• Can I use the product? As much as I want?

  • What processes do both the dev and doc teams follow? (If they say "agile" there are more questions.) How is doc reviewed and by whom?

  • (How) do we make doc improvements that aren't directly tied to new features or bugs? (For example: larger reorganizations, improving indexing, adding runnable examples, tools improvements.)

  • (How) do you use source control for documentation?

That's off the top of my head, without digging out my notes from my last round of interviews.

So that's not a complete list either, but these are the kinds of things I tend to be thinking about. (I also try to find out if I have access to the source code, but since he was asking about hardware I didn't bring that up.)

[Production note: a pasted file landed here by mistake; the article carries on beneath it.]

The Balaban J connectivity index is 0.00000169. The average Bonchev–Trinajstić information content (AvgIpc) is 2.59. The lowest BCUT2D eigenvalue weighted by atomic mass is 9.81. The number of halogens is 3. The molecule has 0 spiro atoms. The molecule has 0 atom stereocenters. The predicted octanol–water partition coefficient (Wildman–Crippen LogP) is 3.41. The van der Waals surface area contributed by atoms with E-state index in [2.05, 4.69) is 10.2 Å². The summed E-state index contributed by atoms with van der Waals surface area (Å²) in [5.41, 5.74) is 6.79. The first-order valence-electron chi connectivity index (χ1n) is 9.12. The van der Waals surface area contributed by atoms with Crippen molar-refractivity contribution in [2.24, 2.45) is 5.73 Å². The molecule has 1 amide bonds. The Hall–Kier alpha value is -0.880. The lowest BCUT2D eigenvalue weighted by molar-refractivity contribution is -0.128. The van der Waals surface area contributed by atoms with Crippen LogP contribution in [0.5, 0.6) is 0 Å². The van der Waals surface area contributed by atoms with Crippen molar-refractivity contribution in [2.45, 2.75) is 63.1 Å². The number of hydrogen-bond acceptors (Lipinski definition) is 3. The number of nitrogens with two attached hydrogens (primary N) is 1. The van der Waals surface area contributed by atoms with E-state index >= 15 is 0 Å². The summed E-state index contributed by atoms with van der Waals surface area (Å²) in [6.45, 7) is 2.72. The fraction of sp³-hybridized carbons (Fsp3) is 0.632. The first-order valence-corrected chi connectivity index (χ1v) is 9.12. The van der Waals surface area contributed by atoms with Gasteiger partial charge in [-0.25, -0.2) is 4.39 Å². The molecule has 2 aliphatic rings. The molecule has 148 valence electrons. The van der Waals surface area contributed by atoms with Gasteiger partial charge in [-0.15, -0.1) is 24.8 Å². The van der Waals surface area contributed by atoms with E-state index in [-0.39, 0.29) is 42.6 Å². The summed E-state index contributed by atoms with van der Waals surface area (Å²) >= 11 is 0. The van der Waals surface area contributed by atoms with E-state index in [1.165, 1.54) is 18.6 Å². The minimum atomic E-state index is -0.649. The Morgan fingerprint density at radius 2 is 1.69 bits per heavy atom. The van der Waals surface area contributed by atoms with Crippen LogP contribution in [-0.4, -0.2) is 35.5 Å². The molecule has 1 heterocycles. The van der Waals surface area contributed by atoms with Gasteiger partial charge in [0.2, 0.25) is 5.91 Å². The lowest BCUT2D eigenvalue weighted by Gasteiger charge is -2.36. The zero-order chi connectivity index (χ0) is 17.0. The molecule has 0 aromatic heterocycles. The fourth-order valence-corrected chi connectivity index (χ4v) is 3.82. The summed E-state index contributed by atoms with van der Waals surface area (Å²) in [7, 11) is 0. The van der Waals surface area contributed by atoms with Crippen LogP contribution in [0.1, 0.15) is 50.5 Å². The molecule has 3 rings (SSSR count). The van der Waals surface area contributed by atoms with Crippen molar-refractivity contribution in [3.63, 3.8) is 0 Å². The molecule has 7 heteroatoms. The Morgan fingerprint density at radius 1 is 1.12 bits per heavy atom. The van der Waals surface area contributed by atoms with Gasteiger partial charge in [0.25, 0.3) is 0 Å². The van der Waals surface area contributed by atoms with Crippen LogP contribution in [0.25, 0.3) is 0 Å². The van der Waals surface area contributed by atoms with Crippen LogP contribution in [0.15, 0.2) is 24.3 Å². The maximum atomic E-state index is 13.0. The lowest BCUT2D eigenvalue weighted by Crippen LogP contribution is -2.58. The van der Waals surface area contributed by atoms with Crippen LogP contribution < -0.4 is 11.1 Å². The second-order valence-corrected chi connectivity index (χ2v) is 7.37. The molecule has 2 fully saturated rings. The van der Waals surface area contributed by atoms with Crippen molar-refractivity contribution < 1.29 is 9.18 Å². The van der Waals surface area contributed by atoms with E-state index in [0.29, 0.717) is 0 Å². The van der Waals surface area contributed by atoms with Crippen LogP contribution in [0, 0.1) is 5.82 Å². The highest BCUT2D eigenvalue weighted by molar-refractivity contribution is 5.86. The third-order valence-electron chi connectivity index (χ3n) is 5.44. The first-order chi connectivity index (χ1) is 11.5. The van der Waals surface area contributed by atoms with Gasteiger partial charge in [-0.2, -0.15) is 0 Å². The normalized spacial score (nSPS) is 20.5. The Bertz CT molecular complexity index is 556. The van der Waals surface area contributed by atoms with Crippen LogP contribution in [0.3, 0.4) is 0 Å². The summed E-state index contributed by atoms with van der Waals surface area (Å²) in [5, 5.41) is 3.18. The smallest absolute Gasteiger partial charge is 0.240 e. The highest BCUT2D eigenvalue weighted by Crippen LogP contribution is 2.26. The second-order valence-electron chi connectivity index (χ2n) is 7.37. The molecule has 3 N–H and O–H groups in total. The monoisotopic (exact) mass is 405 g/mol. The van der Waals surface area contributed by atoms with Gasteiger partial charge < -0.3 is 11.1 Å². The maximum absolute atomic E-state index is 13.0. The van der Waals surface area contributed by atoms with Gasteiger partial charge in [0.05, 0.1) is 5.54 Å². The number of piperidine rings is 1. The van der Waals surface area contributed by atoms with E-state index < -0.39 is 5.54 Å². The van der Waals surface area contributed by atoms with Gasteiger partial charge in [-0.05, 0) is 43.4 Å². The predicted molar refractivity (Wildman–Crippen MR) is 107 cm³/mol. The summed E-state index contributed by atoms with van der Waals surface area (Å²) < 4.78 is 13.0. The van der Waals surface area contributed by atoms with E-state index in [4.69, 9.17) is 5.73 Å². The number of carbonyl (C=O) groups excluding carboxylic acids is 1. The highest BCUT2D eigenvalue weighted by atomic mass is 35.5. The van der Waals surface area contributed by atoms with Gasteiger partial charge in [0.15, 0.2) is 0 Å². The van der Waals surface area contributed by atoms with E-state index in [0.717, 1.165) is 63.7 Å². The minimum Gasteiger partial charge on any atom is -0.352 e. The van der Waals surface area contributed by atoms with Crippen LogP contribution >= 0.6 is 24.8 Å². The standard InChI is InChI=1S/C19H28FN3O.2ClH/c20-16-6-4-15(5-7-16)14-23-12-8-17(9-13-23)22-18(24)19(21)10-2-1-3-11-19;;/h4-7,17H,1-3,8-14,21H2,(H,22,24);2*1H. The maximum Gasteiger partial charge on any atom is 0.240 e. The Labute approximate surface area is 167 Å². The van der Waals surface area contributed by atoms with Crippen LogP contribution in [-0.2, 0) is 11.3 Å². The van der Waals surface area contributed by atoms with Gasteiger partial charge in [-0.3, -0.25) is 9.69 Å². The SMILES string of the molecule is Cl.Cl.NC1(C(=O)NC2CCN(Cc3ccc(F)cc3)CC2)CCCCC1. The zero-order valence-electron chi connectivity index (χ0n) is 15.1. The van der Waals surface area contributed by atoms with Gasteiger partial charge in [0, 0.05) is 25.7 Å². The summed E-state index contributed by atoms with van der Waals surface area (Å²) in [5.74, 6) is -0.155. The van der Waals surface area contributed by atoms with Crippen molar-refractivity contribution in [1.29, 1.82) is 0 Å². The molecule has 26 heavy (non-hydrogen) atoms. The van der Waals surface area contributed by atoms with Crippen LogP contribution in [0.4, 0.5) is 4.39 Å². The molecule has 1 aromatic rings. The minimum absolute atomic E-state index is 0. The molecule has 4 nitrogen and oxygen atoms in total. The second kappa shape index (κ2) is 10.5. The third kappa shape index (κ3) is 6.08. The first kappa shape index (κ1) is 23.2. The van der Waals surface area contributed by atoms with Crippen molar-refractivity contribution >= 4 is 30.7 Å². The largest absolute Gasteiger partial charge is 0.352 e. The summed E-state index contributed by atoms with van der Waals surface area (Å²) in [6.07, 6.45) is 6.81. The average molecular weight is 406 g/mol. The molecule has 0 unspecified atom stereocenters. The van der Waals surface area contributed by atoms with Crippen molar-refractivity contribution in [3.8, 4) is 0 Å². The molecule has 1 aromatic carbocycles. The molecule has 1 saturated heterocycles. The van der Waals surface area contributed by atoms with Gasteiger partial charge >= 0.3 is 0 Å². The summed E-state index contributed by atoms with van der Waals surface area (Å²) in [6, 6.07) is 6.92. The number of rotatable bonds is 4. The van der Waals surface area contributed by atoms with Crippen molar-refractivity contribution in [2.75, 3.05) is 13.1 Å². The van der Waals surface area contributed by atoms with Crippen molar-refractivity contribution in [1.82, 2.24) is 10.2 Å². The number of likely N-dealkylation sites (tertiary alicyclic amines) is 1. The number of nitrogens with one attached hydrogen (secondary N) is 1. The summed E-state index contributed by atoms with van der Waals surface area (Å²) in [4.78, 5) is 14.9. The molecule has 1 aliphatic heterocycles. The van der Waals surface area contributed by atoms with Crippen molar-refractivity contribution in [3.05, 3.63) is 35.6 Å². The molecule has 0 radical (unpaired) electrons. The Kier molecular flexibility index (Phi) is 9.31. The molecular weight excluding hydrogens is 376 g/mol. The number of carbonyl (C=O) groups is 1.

I also want to know where the documentation group is placed, organizationally speaking, but I usually learn that indirectly.

In the comments, somebody wrote:

I don't think I've ever been involved in an Agile process that included Doc in the core team, but now that you raise the point, that's clearly a process failure.

I responded:

After my first (full, not intern) position where I was included as part of the core team, I've made it a hard requirement. Fortunately, since then, I've been able to insist -- meaning that (a) so far I can afford to be picky and (b) I have a very solid track record that means I don't get dismissed out of hand. People just starting out won't necessarily have those traits, but I always advise people to, at the very least, prefer companies where they'll be part of the core team if they're comparing offers.